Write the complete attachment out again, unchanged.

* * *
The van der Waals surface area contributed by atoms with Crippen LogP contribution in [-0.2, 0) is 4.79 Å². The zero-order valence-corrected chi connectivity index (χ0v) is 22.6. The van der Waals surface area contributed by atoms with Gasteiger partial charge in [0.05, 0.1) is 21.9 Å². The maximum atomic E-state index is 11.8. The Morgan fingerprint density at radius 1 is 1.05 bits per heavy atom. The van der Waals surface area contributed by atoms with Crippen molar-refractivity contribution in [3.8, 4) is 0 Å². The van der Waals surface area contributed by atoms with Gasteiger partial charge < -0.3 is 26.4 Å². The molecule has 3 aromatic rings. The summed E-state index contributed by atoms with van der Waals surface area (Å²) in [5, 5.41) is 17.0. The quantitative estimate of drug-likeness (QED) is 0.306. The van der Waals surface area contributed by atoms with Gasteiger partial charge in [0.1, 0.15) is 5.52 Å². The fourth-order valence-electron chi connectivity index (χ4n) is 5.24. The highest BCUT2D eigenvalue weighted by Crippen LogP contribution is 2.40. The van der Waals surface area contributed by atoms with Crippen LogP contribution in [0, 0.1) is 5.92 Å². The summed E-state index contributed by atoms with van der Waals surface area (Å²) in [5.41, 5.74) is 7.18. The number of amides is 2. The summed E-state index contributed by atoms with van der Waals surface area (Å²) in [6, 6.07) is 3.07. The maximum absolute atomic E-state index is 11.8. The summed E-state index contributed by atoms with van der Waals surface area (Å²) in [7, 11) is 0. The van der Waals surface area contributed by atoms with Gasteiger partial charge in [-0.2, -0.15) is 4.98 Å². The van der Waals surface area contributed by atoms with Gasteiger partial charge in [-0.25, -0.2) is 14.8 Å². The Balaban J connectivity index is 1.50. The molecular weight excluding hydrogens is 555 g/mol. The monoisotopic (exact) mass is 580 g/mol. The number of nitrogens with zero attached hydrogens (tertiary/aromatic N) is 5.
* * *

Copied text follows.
The van der Waals surface area contributed by atoms with Crippen LogP contribution in [-0.2, 0) is 4.79 Å². The zero-order valence-corrected chi connectivity index (χ0v) is 22.6. The van der Waals surface area contributed by atoms with Gasteiger partial charge in [0.05, 0.1) is 21.9 Å². The maximum atomic E-state index is 11.8. The Morgan fingerprint density at radius 1 is 1.05 bits per heavy atom. The van der Waals surface area contributed by atoms with Crippen molar-refractivity contribution in [3.8, 4) is 0 Å². The van der Waals surface area contributed by atoms with Gasteiger partial charge < -0.3 is 26.4 Å². The molecule has 3 aromatic rings. The summed E-state index contributed by atoms with van der Waals surface area (Å²) in [5, 5.41) is 17.0. The quantitative estimate of drug-likeness (QED) is 0.306. The van der Waals surface area contributed by atoms with Gasteiger partial charge in [0.1, 0.15) is 5.52 Å². The fourth-order valence-electron chi connectivity index (χ4n) is 5.24. The highest BCUT2D eigenvalue weighted by Crippen LogP contribution is 2.40. The van der Waals surface area contributed by atoms with Crippen LogP contribution in [0, 0.1) is 5.92 Å². The summed E-state index contributed by atoms with van der Waals surface area (Å²) in [5.41, 5.74) is 7.18. The number of amides is 2. The summed E-state index contributed by atoms with van der Waals surface area (Å²) in [6, 6.07) is 3.07. The maximum absolute atomic E-state index is 11.8. The summed E-state index contributed by atoms with van der Waals surface area (Å²) in [7, 11) is 0. The van der Waals surface area contributed by atoms with Gasteiger partial charge in [-0.2, -0.15) is 4.98 Å². The van der Waals surface area contributed by atoms with Gasteiger partial charge in [-0.25, -0.2) is 14.8 Å². The Balaban J connectivity index is 1.50. The molecular weight excluding hydrogens is 555 g/mol. The monoisotopic (exact) mass is 580 g/mol. The number of nitrogens with zero attached hydrogens (tertiary/aromatic N) is 5.